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Showing posts from March, 2009

Huh?

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Thanks, I'll pass!

Pistachios Cause Salmonella Fear

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The FDA is advising us to stop eating all foods containing pistachios because of the possibility of salmonella contamination.

Two cases of gastrointestinal illness have been reported and may be from eating pistachio nuts. Because of the recent outbreak of Salmonella related to peanuts, the largest producer of Pistachios is voluntarily recalling a portion of the 2 million pounds of nuts it has produced since last fall.

California is the second-largest producer of pistachios in the world and Setton Pistachio of Terra Bella Inc ships pistachios to other companies that use the products or repackage them for consumers. Kraft Foods, who produces Back to Nature Nantucket Blend Trail mix detected salmonella through routine product testing. Kraft receives the pistachios from Setton. The grocery store Kroger Co. also recalled bagged pistachios because they receive bulk from Setton.

Setton Pistachio shipped 2000 lb bags to 36 wholesalers across the country since September 1, 2008 and many of …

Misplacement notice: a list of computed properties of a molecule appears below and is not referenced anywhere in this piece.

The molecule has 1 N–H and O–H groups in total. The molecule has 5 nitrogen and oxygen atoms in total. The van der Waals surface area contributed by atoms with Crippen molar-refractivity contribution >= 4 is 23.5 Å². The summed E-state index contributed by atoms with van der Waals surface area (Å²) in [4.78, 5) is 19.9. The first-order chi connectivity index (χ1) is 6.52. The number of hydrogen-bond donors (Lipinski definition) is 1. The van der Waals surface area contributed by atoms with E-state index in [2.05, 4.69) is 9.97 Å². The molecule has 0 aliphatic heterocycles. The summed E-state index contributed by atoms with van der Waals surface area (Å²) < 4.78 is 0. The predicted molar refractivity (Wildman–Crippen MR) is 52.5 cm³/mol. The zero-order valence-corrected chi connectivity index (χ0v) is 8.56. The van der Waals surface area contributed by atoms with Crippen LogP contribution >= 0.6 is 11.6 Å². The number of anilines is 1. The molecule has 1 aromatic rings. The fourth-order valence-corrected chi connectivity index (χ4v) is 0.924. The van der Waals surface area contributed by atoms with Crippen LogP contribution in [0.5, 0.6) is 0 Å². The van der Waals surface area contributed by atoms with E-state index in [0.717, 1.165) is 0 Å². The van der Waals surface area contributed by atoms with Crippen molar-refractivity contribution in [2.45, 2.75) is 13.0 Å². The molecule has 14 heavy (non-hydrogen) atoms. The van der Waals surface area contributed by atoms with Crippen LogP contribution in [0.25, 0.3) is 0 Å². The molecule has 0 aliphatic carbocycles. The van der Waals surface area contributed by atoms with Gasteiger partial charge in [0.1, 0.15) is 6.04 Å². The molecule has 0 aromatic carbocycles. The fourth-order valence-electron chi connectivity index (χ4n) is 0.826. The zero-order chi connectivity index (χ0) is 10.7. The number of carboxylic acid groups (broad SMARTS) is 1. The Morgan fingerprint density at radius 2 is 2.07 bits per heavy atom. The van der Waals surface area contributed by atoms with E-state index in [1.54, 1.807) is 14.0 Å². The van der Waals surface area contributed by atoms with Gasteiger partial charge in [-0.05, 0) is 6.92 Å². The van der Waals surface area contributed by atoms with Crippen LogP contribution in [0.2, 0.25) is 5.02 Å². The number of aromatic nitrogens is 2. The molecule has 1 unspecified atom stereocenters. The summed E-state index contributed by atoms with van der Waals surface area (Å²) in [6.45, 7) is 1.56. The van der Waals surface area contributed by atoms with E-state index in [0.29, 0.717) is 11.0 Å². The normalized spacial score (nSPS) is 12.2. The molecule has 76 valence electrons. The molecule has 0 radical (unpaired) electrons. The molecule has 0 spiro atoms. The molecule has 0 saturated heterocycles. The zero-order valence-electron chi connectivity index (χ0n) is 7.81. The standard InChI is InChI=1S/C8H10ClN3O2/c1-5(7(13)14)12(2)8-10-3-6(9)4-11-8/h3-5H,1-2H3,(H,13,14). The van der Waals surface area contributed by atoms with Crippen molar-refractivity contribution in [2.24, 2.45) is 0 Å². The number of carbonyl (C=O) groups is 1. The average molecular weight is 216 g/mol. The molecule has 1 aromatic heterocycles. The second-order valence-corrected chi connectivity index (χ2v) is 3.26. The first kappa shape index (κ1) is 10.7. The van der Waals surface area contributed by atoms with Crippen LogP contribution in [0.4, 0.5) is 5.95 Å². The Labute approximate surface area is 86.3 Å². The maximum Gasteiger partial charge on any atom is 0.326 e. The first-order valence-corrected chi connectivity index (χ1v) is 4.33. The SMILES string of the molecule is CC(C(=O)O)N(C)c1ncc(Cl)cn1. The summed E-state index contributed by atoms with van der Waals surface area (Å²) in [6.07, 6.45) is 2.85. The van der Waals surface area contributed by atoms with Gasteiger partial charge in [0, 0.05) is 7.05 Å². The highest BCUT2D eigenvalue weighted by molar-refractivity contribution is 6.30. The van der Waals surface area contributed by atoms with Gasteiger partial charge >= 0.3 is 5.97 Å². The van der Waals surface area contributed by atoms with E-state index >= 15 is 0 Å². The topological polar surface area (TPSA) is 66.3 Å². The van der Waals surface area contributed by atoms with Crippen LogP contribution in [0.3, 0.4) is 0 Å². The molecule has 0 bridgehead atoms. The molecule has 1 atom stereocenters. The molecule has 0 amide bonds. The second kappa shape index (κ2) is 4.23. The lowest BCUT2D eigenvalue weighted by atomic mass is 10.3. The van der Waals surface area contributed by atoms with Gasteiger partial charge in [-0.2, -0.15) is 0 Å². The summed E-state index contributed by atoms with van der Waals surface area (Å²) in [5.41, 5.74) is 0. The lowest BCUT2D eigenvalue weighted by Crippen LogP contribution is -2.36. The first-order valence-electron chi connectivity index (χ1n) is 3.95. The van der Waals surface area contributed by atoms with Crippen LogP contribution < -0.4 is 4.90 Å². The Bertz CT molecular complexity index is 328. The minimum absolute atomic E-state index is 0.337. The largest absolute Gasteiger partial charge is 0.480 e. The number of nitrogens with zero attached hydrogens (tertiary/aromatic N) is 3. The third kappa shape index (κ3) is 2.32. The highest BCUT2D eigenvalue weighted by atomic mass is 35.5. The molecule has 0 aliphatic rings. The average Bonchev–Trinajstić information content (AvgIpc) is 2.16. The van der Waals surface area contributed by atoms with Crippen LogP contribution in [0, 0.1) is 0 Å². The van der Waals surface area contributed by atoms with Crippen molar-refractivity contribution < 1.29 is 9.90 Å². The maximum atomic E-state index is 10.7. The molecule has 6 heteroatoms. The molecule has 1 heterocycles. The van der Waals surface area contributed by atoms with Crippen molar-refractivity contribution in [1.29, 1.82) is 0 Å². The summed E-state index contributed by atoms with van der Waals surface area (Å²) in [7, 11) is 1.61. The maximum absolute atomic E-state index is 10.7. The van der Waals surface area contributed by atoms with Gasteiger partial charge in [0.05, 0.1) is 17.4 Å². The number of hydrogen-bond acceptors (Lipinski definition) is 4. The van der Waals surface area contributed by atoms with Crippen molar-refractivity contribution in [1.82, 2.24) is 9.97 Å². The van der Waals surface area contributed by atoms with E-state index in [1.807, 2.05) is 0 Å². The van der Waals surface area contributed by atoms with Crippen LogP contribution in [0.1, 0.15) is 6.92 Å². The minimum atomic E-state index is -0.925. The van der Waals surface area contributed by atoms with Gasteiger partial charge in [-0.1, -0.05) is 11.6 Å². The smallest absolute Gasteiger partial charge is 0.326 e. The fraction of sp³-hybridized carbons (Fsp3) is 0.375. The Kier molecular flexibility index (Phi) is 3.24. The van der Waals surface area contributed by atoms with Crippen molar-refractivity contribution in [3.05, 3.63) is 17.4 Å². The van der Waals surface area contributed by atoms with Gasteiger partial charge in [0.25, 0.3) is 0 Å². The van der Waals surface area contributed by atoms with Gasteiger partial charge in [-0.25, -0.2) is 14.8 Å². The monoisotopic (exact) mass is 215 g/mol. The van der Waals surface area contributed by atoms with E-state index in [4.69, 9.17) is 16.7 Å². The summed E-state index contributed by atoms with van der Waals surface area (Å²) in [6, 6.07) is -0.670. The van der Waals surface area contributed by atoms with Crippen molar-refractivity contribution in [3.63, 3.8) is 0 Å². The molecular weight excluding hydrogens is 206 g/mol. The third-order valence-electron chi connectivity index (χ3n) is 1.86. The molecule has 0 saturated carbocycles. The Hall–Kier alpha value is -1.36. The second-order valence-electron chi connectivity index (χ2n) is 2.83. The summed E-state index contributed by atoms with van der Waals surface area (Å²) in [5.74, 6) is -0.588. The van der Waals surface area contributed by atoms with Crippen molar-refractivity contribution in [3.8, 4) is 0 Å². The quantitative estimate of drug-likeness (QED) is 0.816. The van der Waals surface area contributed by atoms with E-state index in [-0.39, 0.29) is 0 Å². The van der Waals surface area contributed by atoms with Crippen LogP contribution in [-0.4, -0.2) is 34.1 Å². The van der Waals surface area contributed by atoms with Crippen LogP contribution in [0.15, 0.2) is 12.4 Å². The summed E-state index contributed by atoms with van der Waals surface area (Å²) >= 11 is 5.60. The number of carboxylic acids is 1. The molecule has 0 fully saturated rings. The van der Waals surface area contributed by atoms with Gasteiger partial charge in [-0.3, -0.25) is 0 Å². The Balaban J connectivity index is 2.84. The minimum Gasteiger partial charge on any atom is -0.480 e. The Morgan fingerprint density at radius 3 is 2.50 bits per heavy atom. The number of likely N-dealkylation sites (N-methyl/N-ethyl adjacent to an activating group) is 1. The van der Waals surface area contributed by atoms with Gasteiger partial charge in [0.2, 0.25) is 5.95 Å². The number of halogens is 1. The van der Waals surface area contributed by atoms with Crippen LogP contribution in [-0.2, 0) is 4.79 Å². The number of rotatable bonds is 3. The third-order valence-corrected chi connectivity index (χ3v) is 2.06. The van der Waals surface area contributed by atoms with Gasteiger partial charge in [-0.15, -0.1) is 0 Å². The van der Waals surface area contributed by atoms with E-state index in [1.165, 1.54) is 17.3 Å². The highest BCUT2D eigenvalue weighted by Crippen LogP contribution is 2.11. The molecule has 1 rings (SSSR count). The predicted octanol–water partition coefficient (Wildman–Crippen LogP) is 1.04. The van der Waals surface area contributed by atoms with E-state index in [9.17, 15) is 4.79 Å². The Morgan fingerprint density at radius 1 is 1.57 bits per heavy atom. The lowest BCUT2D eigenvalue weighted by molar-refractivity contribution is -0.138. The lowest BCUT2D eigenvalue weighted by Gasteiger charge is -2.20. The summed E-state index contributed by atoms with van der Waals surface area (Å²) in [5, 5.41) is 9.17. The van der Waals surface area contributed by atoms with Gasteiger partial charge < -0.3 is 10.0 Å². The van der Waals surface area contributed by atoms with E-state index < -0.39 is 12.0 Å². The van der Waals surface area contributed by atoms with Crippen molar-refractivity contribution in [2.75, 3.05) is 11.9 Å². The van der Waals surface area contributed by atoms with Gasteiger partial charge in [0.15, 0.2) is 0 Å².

Therapists Try to Cure Homosexuality

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A study from the BMC Psychiatry showed 17% of British therapists still try to "cure" gay, bisexual and lesbian patients from homosexuality and try to help them become heterosexual.

It is hard to believe that in 2009, with all of the evidence that shows attempting to change a person's sexual orientation is not only ineffective but can be psychologically damaging, this type of practice persists. The "gay cures" that have been reported in the literature have been thoroughly discredited. That a trained therapist would be so out of touch with current research is malpractice.

In the 1970s, "aversion" therapy was in vogue. This involved using electric shocks when presenting a patient with a same sex erotic image to try and create a sense of revulsion. Those techniques belong with other archaic treatments such as lobotomy as a sign of psychiatry failures.

The American Psychiatric Association's website notes in part that, "There is no published sc…

98% of Babies are Manic-Depressive

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Breaking news from The Onion:

March 23, 2009